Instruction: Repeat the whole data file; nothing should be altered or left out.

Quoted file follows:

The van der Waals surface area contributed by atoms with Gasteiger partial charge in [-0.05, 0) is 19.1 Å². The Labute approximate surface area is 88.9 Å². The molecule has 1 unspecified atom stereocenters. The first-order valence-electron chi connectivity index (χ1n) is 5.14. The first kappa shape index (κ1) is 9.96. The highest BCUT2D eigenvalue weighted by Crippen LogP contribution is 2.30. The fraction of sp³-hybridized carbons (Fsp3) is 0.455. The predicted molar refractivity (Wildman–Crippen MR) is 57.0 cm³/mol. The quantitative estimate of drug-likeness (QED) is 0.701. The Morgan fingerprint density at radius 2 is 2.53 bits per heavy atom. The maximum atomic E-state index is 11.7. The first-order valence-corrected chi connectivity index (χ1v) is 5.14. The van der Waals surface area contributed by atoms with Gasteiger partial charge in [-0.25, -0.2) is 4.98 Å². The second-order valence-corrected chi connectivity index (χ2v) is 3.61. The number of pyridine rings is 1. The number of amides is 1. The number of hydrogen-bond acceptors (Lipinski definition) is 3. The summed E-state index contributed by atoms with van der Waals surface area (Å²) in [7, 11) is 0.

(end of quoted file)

The van der Waals surface area contributed by atoms with Gasteiger partial charge in [-0.05, 0) is 19.1 Å². The Labute approximate surface area is 88.9 Å². The molecule has 1 unspecified atom stereocenters. The first-order valence-electron chi connectivity index (χ1n) is 5.14. The first kappa shape index (κ1) is 9.96. The highest BCUT2D eigenvalue weighted by Crippen LogP contribution is 2.30. The fraction of sp³-hybridized carbons (Fsp3) is 0.455. The predicted molar refractivity (Wildman–Crippen MR) is 57.0 cm³/mol. The quantitative estimate of drug-likeness (QED) is 0.701. The Morgan fingerprint density at radius 2 is 2.53 bits per heavy atom. The maximum atomic E-state index is 11.7. The first-order valence-corrected chi connectivity index (χ1v) is 5.14. The van der Waals surface area contributed by atoms with Gasteiger partial charge in [-0.25, -0.2) is 4.98 Å². The second-order valence-corrected chi connectivity index (χ2v) is 3.61. The number of pyridine rings is 1. The number of amides is 1. The number of hydrogen-bond acceptors (Lipinski definition) is 3. The summed E-state index contributed by atoms with van der Waals surface area (Å²) in [7, 11) is 0.